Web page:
It’s an ocean of undulating plastic, crinkly blue waves rising and falling. From a distance it looks soft, almost like yarn. When you get closer you can tell it isn’t. And then you notice, up in the corner, our lonely planet, on the verge of drowning.
Lost at Sea is one of several works in “Remixed: A Kaleidoscope of Plastic,” on view at the gallery in the Ives branch of the New Haven Free Public Library on Elm Street now until Sept. 7. In the exhibit, artist Marsha Borden examines, with equal parts playfulness and pensiveness, the strange dynamic in the way we casually acquire and dispose of single-use plastic bags in our day-to-day lives, and the way they are accumulating at an alarming rate across the globe.
An opening reception will be held on Wednesday from 5:30 to 7 p.m.
As Borden herself points out in the exhibit, “we use our plastic bags for an average of 12 minutes, but they take 500-plus years to decompose in a landfill.” What do we do about that? Or maybe better put — as Lost at Sea depicts a world drowning in plastic — what do we do about it before it’s too late?
It’s worth taking a step back at this point to note that the prevailing view of plastic has changed since it entered the public consciousness. The first generation of plastics were designed as a response to limited resources. There were initiatives to replace ivory and blackboards in the 19th and early 20th century. Then it was a way to mass produce things without needing wood or metal.
But by 1967, As it became ubiquitous it also became cheesy — enough to be a punchline in The Graduate. The word plastic has carried the connotation of phony for a very long time. And that was before its status as slow-moving environmental catastrophe came to the fore.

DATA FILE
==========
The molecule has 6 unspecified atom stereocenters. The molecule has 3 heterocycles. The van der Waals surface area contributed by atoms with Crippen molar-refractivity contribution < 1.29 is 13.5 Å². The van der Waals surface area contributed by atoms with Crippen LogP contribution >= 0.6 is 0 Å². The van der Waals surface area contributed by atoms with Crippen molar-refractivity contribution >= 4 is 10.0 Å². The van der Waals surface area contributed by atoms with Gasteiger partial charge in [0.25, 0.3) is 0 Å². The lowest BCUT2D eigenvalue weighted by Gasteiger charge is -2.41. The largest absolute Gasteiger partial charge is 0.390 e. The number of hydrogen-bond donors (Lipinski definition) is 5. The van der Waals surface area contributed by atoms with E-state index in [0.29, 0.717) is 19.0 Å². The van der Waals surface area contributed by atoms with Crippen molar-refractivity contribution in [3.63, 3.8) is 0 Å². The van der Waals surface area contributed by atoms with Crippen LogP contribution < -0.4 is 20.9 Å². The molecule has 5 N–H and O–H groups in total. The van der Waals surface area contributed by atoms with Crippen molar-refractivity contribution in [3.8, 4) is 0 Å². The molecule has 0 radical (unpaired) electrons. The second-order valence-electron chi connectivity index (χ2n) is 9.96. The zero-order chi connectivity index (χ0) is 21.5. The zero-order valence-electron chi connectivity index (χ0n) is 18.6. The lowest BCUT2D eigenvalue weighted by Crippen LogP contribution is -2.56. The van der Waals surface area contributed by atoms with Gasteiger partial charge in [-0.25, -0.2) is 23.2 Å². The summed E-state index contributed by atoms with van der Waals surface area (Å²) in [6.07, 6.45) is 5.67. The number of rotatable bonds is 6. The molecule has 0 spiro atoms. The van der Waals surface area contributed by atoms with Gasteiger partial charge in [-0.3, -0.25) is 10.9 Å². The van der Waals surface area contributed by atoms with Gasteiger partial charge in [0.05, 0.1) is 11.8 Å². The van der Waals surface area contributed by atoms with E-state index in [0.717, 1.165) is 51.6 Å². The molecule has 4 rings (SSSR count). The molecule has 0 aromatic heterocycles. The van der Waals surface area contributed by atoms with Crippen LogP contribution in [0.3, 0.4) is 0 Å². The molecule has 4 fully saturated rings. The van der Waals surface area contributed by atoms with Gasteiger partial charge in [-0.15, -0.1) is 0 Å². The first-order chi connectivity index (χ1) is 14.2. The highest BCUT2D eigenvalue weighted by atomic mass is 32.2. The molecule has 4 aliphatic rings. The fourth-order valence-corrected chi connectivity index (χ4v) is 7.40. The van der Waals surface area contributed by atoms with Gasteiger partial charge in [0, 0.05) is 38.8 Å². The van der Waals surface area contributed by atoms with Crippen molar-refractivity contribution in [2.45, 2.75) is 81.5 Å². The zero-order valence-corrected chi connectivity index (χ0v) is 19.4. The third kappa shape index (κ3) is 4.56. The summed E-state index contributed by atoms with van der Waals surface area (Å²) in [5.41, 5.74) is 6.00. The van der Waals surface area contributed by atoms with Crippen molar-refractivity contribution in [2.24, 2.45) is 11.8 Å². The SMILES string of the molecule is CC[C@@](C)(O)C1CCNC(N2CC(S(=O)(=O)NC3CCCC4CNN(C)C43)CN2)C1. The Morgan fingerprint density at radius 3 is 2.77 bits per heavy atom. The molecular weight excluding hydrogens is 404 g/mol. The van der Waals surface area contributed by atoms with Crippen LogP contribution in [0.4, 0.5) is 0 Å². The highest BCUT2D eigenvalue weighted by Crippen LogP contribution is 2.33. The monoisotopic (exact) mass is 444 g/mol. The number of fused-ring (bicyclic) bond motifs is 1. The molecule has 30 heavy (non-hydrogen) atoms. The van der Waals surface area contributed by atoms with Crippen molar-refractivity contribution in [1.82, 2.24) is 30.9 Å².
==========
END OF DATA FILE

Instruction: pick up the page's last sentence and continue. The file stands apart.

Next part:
Borden has a lot of fun with plastic’s vibe of general crumminess, as in Trashy Tea Party. But she quickly dives into that idea, suggesting that it’s possible that we don’t think of plastic as a big environmental problem in part because it’s so commonplace and disposable that we don’t take it seriously as a substance. Every time there’s a major oil spill it’s a time of high-profile reckoning for the energy industry. Meanwhile, environmental activists struggle to make people aware, let alone care, about the Great Pacific Garbage Patch, a plastic-strewn stretch of ocean twice the size of Texas. What does it matter, as long as we have something to carry home our leftovers in?
But Borden is also after more than just scolding us. Every piece in the exhibit, made from disposable plastic bags, is an argument for reusing those bags as much as possible, and in as many ways as possible. Borden joins artisans the world over who are weaving things from plastic bags — everything from placemats and rugs to large (and reusable) tote bags. In making art from them, she is encouraging us to think about what we can do with the plastic bags already in our lives.
Possibly, as Windmill Mandala suggests, there is even a way to find some sort of balance, to move away from mass-producing cheap disposable goods and move toward making things that are built to last. As Borden points out in her exhibit, “every piece of plastic that was ever made still exists.” We could use that malleable plastic again. Or we can just wait for an outbreak of plastic-eating bacteria to transform our manmade world, and restore balance for us, whether we’re ready or not.
“Remixed: A Kaleidoscope of Plastic” runs at the Ives branch of the New Haven Free Public Library, 133 Elm St., through Sept. 7. An opening reception will be held July 18 from 5:30 to 7 p.m. Admission is free.